“The Roman frontier was not an ‘iron curtain’ or wall,” explains McCormick, “it was a giant communications corridor studded with fortresses and towns, which in this case ran from the North Atlantic, all along the Rhine, then over to the Danube, and then from the Danube to the Black Sea.” To move things by land at that time, he says, cost 10 times what it cost to move them by water. “And so the Romans liked to make the frontier on the river, not because they were trying to keep people out, but so that they could move men and materiel up and down very quickly, easily, and cheaply,” he says. The frontier, the study now reveals, was also “a magnet for immigrants.”
Several of the sequenced individuals possessed mixed ancestry from Northern Europe and the Pontic-Kazakh steppe—an admixture of central/northern European and Sarmatian-Scythian migrant populations that probably mixed north of the Black Sea before entering the Empire. “And one of the most moving individuals,” says McCormick, “is a woman who has genetic ancestry that will be identified in future centuries as Eastern European, that is to say, a member of a Slavic population.” She lived on the frontier at least 300 years before any other known Slavs. McCormick describes this as “a kind of percolation and advance movement of what would become one of the great migrations of late antiquity, the migrations toward the Mediterranean and toward the Atlantic of the Slavic populations” that occurred after the Empire’s collapse.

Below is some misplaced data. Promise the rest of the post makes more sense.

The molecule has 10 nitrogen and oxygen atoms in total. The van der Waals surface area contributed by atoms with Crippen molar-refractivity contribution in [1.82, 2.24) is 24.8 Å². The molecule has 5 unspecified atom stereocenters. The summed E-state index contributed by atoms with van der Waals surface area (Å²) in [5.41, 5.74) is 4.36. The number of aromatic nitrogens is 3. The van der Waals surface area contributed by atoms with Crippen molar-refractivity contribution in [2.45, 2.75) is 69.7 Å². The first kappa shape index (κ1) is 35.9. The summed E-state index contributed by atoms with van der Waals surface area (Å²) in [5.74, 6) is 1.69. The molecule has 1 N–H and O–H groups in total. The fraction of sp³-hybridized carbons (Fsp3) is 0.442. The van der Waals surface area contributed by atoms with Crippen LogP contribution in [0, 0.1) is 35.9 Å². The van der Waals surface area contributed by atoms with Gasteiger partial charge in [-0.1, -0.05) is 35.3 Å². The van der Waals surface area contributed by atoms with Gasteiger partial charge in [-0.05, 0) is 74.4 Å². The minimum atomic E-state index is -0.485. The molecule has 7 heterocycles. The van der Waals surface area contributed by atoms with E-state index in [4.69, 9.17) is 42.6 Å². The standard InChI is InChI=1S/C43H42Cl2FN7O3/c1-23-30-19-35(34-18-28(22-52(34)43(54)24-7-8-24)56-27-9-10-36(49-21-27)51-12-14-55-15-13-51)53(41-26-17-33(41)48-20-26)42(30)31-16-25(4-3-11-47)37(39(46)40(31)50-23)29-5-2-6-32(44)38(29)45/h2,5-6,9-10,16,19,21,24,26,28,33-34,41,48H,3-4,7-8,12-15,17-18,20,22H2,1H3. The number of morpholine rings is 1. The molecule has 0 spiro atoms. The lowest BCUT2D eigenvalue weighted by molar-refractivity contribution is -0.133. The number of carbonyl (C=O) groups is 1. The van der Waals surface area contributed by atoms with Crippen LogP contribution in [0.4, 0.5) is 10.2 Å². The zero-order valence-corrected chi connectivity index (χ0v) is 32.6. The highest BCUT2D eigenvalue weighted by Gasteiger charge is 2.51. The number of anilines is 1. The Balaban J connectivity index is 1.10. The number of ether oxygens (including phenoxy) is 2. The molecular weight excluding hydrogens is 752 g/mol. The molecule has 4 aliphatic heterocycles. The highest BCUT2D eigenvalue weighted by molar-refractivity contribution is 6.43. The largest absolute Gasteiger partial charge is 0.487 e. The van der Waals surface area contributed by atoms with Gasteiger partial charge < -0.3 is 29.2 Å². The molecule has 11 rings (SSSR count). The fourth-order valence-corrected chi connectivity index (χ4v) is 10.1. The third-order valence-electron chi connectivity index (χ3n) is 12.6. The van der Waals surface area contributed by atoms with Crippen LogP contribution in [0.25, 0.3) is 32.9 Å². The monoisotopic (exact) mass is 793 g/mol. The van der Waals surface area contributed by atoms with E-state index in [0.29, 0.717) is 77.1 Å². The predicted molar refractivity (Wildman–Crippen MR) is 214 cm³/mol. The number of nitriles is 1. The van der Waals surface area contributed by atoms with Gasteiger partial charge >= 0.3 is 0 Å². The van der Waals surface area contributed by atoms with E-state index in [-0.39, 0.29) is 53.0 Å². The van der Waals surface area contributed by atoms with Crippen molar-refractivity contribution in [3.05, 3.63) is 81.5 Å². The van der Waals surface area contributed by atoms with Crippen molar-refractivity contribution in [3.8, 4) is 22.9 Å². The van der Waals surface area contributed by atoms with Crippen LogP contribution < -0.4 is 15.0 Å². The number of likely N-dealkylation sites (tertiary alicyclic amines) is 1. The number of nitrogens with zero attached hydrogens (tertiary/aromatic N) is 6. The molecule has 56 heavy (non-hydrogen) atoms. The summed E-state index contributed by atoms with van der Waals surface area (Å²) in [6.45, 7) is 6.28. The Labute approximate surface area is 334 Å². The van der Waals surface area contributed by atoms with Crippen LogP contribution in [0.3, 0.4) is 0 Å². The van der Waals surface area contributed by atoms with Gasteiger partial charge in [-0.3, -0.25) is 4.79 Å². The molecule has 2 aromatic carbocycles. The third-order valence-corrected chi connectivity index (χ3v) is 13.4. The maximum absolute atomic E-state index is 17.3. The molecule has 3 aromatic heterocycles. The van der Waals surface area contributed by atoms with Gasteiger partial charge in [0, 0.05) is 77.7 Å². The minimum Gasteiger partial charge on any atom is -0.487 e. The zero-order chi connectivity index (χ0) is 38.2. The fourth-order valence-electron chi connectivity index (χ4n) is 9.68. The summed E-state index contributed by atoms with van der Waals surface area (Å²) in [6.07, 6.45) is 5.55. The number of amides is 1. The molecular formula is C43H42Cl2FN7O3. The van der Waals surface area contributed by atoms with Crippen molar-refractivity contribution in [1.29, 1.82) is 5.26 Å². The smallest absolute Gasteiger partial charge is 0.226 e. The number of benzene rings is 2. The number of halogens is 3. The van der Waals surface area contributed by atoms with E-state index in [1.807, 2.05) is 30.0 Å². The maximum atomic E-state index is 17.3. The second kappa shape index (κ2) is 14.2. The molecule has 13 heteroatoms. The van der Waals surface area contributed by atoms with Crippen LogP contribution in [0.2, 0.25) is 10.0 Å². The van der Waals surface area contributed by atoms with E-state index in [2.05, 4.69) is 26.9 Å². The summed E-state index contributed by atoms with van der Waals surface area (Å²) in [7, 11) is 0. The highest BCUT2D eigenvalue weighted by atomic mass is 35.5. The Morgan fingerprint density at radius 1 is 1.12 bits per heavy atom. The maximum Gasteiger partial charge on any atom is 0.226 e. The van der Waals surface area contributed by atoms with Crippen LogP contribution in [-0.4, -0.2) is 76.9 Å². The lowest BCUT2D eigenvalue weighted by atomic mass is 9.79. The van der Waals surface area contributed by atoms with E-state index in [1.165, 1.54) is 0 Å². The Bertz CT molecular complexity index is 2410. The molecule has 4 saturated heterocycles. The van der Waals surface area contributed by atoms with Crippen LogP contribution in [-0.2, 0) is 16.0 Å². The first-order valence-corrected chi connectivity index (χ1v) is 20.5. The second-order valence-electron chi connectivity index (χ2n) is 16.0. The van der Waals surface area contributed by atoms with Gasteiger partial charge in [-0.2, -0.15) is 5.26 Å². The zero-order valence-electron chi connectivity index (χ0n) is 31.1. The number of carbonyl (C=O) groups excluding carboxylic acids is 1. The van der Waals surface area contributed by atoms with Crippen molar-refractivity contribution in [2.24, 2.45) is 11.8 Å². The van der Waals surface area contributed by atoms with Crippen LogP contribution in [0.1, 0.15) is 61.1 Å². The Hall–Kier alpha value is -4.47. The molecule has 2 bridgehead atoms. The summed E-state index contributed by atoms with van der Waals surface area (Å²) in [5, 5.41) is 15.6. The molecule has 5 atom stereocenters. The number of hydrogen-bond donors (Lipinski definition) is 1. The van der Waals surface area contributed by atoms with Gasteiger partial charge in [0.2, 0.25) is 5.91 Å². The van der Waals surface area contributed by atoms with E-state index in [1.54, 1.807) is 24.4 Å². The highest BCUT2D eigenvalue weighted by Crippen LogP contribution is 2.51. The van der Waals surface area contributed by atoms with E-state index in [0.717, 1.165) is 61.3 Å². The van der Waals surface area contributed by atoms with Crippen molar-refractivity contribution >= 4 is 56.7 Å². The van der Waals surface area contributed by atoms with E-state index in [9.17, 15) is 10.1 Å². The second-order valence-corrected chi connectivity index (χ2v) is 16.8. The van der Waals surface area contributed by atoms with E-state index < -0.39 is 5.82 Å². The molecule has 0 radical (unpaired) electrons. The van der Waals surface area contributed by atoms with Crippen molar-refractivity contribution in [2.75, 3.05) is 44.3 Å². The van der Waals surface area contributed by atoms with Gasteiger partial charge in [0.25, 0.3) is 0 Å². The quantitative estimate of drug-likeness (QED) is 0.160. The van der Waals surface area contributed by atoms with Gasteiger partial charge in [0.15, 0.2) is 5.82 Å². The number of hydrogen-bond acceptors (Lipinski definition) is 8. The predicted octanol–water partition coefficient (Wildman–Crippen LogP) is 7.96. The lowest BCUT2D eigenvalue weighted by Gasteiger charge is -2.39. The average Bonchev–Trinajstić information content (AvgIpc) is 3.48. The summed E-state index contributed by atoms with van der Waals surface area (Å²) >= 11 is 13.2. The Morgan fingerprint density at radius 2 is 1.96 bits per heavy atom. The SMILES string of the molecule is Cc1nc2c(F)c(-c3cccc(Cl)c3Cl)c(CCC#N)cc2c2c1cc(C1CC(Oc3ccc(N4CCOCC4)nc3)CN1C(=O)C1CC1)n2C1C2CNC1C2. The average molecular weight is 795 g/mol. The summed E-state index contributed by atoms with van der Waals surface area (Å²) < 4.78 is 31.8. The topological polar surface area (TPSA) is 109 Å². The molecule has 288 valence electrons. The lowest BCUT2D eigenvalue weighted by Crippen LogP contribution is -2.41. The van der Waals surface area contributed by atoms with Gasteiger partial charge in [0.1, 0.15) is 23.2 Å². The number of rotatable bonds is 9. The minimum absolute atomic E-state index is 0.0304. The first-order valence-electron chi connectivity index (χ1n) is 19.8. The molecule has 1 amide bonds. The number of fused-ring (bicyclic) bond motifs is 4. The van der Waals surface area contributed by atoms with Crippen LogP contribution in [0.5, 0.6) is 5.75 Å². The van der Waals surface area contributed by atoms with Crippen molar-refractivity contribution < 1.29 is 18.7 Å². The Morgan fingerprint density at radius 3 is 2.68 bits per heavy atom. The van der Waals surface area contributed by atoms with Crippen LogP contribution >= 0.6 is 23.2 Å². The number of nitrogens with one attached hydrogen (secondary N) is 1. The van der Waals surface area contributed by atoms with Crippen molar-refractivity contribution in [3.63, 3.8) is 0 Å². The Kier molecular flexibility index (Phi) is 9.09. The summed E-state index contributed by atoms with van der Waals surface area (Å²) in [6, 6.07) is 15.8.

Collapse of the Roman Empire
Although the genetic record does not help explain what led to the demise of Roman civilization, the history, informed by other sources, is certainly reflected in the changing demographics of the Balkans during the first millennium CE. As coauthor Kyle Harper, Ph.D. ’07, a professor of classics and letters at the University of Oklahoma, and author of The Fate of Rome: Climate, Disease, and the End of an Empire explains, in 536 a major volcanic eruption or eruptions led to a visible dimming of the sun described in written sources as lasting more than a year: “Ice core evidence documents sulfate peaks at precisely this layer of 536 that are consistent with a northern hemispheric volcano or volcanoes, which induce short-term climate cooling for a period of two to three years.” Tree ring records provide corroboration of a major climate disruption. “Then, approximately four years later,” Harper continues, “around 540, there is another volcanic eruption. This one seems to be tropical, because the sulfate peaks are recorded at both the north and the south pole, which is usually indicative of volcanic eruption in the tropics. This is a massive volcano, even bigger than 536. And then there’s another one a few years later, but the concatenation and magnitude of these repeated episodes of volcanic eruption induced short-term cooling that probably caused harvest failure, famine, suffering, and may have contributed to the onset of the bubonic plague.”
The result is that the decade of the late 530s and 540s is one of the coldest in the last 2000 years, and marks the beginning of what is known as the Late Antique Little Ice Age. The cold persists for a century and half. The volcanism didn’t continue, Harper explains, “But it was strong enough to force climate change,” perhaps combined with other mechanisms.